Furthermore, in my notes I asked for certain points in the Jordanian case to be included like past relationships with Israel and the Faisal/Weizmann agreement. Moreover the US role both agreements has to be highlighted as the main factor that pushed the agreement forward. and in the Jordanian agreement part you've mentioned something about Hezbollah . How is that relevant? and in the conclusion you've mentioned a point about Arabism vs. Islamic brotherhood, could you please elaborate on that?
Bilateral vs. the multilateral negotiations: From my perspective the issue here is clear cutit is easy to negotiate a deal between two parties, particularly those where the broker, in this case the USA, already has a relationship between these states. This was the case in both the Egyptian and Jordanian pacts. Whilst both states benefit from the deals that have been struck, there is a payoff for the USA in selling itself as seeking a peaceful end to issues within the region’s political dynamics. In the case of multi lateral agreements, such as those attempted under the Bush Jnr. era and by Condalessa Rice, these are more difficult to achieve since there are a number of different states present, all of whom will have their own preset agendas and criteria’s to be realised. For example, how can Iran and Israeli politics be settled in this way when the two states refuse to recognise each other? Indeed it is when multilateral discussions have been attempted that the issue of Palestine comes up time and time again. Similarly, where regional alliances come into play this will result in other states ‘ganging up’ in order to thwart potential solutions. This scenario can be placed in relation to Assad’s Syria, Iran and their associations to, for example, Hezbollah or to a lesser extend Hamas. As such bilateral v multilateral ? It’s about political brokerships and the likelihood for successful outcomes to talks. I hope this makes sense.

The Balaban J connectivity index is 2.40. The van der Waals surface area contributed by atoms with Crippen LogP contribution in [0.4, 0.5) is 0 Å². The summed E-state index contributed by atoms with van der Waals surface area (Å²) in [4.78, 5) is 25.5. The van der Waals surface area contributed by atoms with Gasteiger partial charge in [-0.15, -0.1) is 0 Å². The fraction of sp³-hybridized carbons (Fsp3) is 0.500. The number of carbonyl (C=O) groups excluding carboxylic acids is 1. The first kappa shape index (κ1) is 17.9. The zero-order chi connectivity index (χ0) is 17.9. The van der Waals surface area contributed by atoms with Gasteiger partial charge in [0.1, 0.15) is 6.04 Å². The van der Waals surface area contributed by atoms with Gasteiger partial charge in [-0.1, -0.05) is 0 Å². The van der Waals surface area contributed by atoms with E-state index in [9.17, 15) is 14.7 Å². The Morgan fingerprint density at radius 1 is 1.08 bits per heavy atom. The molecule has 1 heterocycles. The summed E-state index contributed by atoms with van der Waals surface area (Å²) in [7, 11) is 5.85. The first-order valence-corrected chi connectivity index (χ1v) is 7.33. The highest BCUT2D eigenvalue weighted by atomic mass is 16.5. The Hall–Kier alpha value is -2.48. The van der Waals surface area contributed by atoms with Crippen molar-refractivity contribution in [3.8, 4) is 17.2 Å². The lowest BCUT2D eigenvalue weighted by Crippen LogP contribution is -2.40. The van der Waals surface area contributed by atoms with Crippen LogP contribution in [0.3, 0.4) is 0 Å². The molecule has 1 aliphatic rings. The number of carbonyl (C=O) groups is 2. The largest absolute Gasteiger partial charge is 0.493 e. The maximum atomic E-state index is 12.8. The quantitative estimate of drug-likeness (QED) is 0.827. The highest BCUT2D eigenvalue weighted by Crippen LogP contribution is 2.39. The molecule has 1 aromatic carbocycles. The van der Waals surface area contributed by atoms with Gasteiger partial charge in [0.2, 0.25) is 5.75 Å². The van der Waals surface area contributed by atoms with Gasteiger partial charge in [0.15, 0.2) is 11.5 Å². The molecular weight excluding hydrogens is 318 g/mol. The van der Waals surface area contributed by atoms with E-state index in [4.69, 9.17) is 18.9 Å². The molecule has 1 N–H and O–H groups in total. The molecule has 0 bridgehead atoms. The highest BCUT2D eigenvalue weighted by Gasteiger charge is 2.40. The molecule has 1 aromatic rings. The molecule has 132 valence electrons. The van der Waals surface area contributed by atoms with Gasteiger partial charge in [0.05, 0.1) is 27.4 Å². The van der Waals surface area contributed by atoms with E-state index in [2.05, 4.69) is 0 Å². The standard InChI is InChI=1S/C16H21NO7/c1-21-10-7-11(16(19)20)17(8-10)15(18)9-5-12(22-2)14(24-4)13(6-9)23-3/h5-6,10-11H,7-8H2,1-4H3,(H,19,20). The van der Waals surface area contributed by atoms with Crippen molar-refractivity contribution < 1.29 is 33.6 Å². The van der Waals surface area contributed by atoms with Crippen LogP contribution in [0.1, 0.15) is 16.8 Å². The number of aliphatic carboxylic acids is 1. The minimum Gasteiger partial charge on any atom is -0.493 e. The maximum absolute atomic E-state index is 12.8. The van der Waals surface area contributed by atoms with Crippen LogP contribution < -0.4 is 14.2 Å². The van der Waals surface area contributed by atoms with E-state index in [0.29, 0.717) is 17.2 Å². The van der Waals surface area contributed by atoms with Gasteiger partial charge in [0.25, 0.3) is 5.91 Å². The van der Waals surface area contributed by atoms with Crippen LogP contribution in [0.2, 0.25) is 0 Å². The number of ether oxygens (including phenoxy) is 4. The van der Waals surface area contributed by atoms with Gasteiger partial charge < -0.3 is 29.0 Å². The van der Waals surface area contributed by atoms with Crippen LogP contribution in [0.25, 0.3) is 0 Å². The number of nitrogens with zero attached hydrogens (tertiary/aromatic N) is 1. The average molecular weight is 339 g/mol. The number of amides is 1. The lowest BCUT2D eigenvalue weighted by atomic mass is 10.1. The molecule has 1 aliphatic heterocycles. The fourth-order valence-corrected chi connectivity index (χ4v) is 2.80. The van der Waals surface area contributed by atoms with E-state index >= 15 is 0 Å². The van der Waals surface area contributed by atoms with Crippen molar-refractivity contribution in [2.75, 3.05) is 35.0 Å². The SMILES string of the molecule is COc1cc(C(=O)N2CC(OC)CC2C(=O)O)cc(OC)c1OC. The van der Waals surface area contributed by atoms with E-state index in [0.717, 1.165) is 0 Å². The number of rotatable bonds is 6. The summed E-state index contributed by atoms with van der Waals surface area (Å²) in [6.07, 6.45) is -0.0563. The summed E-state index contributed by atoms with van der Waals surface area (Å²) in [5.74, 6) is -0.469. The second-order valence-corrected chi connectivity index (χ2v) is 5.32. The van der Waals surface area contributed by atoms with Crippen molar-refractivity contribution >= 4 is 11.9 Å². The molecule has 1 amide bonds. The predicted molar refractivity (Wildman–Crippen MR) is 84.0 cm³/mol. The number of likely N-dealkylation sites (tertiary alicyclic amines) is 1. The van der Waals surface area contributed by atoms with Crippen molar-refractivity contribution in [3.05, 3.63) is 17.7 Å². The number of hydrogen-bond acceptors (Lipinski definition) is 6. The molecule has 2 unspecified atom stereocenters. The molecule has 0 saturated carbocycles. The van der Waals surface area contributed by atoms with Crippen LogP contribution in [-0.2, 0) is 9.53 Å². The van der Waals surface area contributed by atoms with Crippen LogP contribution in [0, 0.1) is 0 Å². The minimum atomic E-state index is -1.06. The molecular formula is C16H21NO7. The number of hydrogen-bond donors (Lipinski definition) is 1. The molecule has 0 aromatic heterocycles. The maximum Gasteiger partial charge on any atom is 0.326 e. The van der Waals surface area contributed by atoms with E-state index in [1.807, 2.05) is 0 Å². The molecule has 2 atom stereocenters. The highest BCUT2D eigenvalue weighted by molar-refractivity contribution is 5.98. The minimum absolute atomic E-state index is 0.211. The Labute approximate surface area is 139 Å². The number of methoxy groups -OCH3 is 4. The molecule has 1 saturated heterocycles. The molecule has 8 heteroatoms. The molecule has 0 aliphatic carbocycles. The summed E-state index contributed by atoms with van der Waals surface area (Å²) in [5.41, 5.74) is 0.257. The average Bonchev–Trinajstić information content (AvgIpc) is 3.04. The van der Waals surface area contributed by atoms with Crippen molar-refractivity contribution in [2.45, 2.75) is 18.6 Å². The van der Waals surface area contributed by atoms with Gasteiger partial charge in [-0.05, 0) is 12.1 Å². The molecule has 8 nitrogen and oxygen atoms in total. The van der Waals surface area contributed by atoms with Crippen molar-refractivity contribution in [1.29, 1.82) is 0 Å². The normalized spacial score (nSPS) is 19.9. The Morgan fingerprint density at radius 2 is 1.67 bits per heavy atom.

Faisal/Weizmann agreement: Whilst this agreement is not without being noteworthy, its relationship to the Balfour agreement (highlighted in the LR section of the outline) suggests to me that this particular agreement was ruined before it got a chance to flourish. However with the realignment of Middle Eastern borders during this era, the likelihood for any sustainable impact will be minimal. I would suggest that this agreement is noted as an example where Arab/Zionist agreement is possible, in the current climate it would be extremely difficult to sell such a similar agreement but also where it is to be remembered that a lot of water has passed under the bridge since this time, particularly when you consider that the region has been on a state of military readiness since 1948! Crikeyhow many conflicts since this time?
US role both agreements: Although i did not discuss this as a stand alone aspect of the paper, it is to be discussed throughout, as part of the Cold War Chess board, as part of relations between USA and specific states (Egypt and Jordan), aid, political support for unpopular regimes, etc etc. Indeed, this additional paper has already covered some aspects in the bilateral vs multilateral section. Further to this it is to be remembered that that USA went against its accepted thought processes after WW” and supported the creation of Israel as opposed to supporting the Arab world, which was proposed by a number of leading US politicians and academics.
Hezbollah: The days of conventional conflict in the Middle East are now over, it is highly unlikely that Israel will be attacked by conventional forces from another state. NGOs such as Hez and Hamas are likely to attack Israel on behalf of other states, such as Iran. As such this brings into play the Palestinian proxy wars. This inclusion further reduces the possibility of a multilateral agreement particularly since these NGOs are provided with state sponsorship from Iran and Assad’s Syria.
Arabism vs. Islamic brotherhood: You mean the Muslim Brotherhood? When Nasser attempted to become theleader of the Arab world he launched Pan Arabism. However his policy failed and was replaced by political Islam, of which MB has been a fore runner for a number of decades. Pan Arabism failed after the Arab world failed to militarily ‘deal’ with Israel. Had it not have been for this, or of the creation of the MB in the 1920s then groups such as the PLO, Islamic Jihad, Hez, Hamas and indeed AQ would not have been created. There is a clear generational line from MB to AQ. Again, i hope this makes sense. If you need to ask anything else then please do not hesitate to ask.